The Pursuit of God

by A. W. Tozer

I first came to know about AW Tozer at my previous church where a quote from him would appear in almost every one of my pastor’s sermons. I just assumed that everyone knew the wonder that is A. W. Tozer. So imagine my amazement when I went to the local Christian bookshop not only to find that no books written by A. W. Tozer were available but the shop assistant had no idea who I was talking about. This is a great pity and so I will do all I can to make sure the world can reach into the deep revelations of Jesus and His Word that Mr Tozer has been so kind as to scribe into books for us. We would do well not only to leave all the reading of Christian classics to the pastors but to take ownership of the Christians classics: yes ladies us too. If we don’t read older books we subject ourselves to the crushing wheel of having to learn from our own experiences rather than learning from the wisdom of those who have gone through what we will all go through. John Piper calls it ‘chronological snobbery’ when we refuse to listen to others
who have been before! A. W. Tozer is famous for his deep passion for God and his pursuit of deep personal knowing of God and His presence. If you have ever wanted to know God intimately, you have to read this book.

 

We all know that we should be pursuing a personal relationship with God. Sometimes it’s hard to figure out what that means. Tozer in The Pursuit of God speaks reflectively about drawing closer to God’s heart and knowing His presence. It is in no way a prescriptive book: he is not teaching on how to pray or how to engage in biblical disciplines, like Richard Foster does in the Celebration of Discipline. Tozer says in one place in this book ‘we are more likely to explain than to adore’ and in this book he explores adoration rather than attempting to define or explain what it means to adore God practically. Tozer is so on fire from God that it feels like it jumps off the pages and into your heart!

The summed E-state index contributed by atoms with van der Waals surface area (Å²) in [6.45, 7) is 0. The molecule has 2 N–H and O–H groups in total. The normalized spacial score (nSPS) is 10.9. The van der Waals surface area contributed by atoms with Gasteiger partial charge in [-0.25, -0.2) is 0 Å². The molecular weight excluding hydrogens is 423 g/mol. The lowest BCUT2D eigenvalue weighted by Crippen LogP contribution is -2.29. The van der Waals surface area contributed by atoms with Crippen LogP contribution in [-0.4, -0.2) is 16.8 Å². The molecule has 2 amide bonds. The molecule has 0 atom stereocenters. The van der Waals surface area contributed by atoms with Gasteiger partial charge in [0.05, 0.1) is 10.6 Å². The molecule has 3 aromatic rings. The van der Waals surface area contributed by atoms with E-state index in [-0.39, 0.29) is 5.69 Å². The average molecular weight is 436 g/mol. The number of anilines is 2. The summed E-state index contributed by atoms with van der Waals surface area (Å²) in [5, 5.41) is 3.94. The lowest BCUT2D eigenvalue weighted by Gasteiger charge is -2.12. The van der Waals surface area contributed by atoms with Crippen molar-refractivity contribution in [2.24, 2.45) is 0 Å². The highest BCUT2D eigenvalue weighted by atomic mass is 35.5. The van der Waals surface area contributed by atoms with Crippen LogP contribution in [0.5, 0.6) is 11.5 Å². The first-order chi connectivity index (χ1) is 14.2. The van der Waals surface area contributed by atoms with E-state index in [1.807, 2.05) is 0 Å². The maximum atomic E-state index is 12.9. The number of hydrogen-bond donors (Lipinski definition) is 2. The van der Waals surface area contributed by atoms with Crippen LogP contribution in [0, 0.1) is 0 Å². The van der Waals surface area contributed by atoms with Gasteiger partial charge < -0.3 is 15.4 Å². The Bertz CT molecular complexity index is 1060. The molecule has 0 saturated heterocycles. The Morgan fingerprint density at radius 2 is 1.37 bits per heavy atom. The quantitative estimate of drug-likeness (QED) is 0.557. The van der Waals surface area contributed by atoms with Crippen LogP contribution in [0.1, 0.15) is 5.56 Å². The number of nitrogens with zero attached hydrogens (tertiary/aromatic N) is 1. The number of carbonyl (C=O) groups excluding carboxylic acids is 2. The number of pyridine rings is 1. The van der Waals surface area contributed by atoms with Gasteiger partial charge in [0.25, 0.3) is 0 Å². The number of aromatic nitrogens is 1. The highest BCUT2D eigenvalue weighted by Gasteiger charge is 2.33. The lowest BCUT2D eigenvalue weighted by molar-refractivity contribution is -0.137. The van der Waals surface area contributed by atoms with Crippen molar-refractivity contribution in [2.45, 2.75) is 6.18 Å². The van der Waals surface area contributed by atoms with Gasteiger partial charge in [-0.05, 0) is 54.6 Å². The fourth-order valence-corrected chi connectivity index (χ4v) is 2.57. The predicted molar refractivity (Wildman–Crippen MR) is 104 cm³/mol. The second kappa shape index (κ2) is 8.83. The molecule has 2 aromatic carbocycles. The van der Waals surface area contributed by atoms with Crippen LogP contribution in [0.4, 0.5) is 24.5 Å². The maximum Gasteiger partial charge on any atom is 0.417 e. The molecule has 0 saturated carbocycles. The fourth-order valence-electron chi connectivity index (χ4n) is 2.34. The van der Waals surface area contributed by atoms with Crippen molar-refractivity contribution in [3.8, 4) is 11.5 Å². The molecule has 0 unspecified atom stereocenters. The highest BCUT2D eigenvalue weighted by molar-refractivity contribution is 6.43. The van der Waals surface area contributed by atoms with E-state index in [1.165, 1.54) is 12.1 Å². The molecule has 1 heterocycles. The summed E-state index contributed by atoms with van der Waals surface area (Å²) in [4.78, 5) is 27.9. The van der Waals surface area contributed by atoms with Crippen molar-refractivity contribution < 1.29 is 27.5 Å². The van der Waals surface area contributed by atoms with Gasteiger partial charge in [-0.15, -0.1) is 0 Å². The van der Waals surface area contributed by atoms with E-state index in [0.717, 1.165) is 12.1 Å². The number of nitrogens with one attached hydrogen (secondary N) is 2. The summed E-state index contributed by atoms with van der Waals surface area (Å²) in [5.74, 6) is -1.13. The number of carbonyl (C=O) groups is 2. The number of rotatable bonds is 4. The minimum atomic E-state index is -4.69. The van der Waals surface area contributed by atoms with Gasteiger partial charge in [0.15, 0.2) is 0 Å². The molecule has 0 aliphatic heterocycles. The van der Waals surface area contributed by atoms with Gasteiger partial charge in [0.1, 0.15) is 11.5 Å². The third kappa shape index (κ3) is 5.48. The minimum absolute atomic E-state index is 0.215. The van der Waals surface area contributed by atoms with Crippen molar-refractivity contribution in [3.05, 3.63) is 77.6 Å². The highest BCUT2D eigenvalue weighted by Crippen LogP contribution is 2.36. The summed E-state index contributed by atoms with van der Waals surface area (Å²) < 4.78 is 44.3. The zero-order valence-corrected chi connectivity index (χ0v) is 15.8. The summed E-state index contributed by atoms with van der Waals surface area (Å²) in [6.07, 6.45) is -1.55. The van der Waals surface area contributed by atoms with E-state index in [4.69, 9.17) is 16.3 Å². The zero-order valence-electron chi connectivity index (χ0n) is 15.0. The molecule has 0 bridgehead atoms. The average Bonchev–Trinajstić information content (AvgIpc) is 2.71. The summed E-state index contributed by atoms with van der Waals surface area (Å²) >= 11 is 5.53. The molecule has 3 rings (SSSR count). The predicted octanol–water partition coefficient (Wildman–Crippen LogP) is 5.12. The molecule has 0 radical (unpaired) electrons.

“To have found God and still to pursue Him is the soul’s paradox of love, scorned indeed by the too- easily satisfied religionist, but justified in happy experience by the children of the burning heart.” This is what the book is about. It’s about experience with God but not coming for entertainment. As he says God wills that we should push on into His presence and live our whole life there. This is to be known to us in conscious experience. “It is more than a doctrine to be held, it is a life to be lived.” He
explains further on, “Only fire can give even a remote conception of it. In fire He appeared at the burning nus; in the pillar of fire He dwelt through all the long wilderness journey. The fire that glowed between the wings of the cherubim in the holy place was called the shekinah, the presence, through the years of Israel’s glory, and when the Old had given place to the new he came at Pentecost as a firey flame and rested upon each disciple.” He goes on later to say that this fire will purge us and clean us. Tozer includes beautiful prayers at the end of each chapter – actually, the first time I read this book I typed up all of the prayers and put them on the inside of my cupboard door so that I could read
through them every morning while I got dressed! 
Tozer writes with great command of the English language and sometimes the writing is not as simple as we might be used to as he uses an older vocabulary. I actually recommended this book to a friend and she said she struggled so much with the language that she couldn’t read it. I also have had to re- read some sentences or read them out aloud. So if you are not a reader or you don’t often read older classics I reading this book on the weekends when you are feeling refreshed or when you haveyour coffee. Take some notes, and get ready to ponder..